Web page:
Does your child know the meaning of these 5 untranslatable words?https://indianexpress.com/article/parenting/learning/untranslatable-words-meaning-5518465/

Does your child know the meaning of these 5 untranslatable words?

We bring you five words in five languages, spoken in various parts of the world, how they are pronounced, and what they mean. Teach your child these five words today.

child teaching new words vocabulary
Teach your child new words. (Source: Getty Images)

Besides teaching your child your mother tongue and English, of course, here are five words in five different languages that you can introduce him or her to, from the book Wonder Words: Untranslatable Words From Around the World, written and illustrated by Rituparna Sarkar.

Culcaccino (noun)

Pronounced as: Kula-chi-no

Meaning: The word in Italian means the mark left by a cold glass on table or any surface. In Italian, “culo” means bottom.

Fernweh (abstract noun)

Pronouced as: Fair-n-weh

Meaning: This German word is used to describe the feeling of longing for a place that is unfamiliar yet exciting. In German, “fern” means far and “weh” means sore or sick.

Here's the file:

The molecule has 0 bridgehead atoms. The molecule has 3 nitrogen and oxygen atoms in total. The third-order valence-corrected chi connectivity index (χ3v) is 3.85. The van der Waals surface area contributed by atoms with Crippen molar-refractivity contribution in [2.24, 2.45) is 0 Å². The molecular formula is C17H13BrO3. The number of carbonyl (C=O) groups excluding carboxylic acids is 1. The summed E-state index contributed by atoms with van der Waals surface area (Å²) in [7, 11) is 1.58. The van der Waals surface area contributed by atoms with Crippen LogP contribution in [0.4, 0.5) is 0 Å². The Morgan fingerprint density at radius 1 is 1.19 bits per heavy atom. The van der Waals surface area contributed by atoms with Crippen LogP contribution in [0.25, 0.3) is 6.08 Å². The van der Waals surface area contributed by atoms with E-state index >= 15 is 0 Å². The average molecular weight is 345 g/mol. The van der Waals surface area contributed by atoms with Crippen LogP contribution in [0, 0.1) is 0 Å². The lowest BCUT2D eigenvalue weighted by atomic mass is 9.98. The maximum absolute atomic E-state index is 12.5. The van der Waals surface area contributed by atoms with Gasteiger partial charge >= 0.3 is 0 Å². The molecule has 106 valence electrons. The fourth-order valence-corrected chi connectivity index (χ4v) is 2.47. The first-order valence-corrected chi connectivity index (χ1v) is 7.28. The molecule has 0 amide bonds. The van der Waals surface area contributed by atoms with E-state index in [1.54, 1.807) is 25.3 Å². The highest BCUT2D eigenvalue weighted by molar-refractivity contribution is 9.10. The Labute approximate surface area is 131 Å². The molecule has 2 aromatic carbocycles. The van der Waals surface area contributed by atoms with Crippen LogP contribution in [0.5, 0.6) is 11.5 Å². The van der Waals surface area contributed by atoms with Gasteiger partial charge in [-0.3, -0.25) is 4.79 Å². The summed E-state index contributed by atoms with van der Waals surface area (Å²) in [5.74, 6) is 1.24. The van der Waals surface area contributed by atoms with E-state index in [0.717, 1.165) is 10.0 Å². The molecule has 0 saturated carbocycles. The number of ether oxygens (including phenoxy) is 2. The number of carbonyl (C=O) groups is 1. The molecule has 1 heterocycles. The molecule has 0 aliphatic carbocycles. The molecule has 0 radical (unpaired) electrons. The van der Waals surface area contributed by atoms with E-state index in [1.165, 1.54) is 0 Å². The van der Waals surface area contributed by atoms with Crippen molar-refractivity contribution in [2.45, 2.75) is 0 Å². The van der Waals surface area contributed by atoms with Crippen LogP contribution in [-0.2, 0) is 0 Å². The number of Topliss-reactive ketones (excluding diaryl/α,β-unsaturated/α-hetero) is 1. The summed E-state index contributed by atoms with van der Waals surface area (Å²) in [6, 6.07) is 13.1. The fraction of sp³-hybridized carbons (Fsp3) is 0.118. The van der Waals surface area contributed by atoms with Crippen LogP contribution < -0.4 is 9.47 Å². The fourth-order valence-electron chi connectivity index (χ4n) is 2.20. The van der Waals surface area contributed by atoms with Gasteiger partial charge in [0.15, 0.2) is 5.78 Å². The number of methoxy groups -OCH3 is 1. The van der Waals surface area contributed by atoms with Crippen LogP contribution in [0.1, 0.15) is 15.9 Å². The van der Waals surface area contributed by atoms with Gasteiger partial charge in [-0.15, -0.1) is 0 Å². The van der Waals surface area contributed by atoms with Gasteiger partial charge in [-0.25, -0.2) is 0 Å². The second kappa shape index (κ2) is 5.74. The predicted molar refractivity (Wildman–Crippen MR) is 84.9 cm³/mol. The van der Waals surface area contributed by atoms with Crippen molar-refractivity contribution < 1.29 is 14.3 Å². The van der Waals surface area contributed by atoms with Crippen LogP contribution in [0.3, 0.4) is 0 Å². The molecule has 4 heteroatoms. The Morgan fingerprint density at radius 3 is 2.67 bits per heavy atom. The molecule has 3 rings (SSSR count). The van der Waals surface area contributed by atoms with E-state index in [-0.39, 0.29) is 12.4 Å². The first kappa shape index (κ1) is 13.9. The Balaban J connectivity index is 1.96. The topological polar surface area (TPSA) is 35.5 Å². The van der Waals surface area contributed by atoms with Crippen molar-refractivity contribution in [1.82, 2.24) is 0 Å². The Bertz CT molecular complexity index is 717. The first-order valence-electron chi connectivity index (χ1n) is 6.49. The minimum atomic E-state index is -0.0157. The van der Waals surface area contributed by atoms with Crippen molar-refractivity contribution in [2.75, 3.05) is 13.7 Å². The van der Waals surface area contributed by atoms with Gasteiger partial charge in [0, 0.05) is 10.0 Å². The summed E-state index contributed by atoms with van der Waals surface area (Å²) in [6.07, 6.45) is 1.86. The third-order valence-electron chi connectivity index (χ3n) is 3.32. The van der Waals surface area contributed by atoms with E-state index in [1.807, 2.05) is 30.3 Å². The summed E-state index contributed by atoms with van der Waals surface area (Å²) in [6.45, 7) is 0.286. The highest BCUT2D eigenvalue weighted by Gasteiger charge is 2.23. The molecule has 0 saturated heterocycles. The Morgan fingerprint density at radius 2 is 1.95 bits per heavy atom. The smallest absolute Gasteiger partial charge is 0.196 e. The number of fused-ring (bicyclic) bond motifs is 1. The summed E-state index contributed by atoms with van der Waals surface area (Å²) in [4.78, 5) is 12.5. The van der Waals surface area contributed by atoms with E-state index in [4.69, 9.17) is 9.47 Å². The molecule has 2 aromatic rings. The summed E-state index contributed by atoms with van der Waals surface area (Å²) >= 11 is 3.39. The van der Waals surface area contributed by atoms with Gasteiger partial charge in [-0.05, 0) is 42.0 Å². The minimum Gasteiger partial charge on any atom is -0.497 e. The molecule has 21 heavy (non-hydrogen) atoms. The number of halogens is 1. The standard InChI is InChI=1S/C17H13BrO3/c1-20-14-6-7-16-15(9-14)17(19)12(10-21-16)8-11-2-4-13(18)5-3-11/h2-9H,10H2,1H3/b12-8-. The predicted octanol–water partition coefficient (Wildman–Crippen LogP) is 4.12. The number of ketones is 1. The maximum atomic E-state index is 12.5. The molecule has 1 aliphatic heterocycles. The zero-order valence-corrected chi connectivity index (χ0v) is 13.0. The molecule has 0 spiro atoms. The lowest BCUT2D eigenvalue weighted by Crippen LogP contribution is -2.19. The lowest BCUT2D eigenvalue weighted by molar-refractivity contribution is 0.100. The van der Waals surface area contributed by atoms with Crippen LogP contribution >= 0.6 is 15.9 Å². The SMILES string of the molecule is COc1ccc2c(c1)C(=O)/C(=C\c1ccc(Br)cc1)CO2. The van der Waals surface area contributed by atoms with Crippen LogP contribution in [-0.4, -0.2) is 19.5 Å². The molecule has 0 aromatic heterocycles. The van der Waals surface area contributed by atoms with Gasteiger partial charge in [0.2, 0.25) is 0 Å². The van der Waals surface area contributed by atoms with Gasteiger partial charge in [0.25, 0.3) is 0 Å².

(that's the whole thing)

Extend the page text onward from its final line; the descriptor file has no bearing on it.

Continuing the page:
Ghodar-dim (abstract noun)

Pronounced as: Gho-rar-deem

Meaning: This Bengali word is a sarcastic term for “nothing” or false hope and something that will never be the reality. Ghoda, in Bengali, means horse while “dim” means egg, referring to a horse’s egg which doesn’t exist.

Hyo (abstract noun)

Pronounced as: Hee-yo

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Meaning: This Korean word signifies the sense of duty children have towards their parents. Respect for elders is an integral part of the Korean culture, whereby children are sometimes even expected to make sacrifices for their parents.

Komorebi (noun)

Pronounced as: Ko-mo-ray-bee

Meaning: This Japanese word is meant to describe the picturesque play of sunlight and leaves on a sunny day. The light and shadow form beautiful patterns.

Tokka (noun)

Pronouced as: Talk-uh

Meaning: In Finnish, this word is the collective noun for a large herd of reindeer. The number of reindeer in Finland is said to be roughly equal to the number of people living there.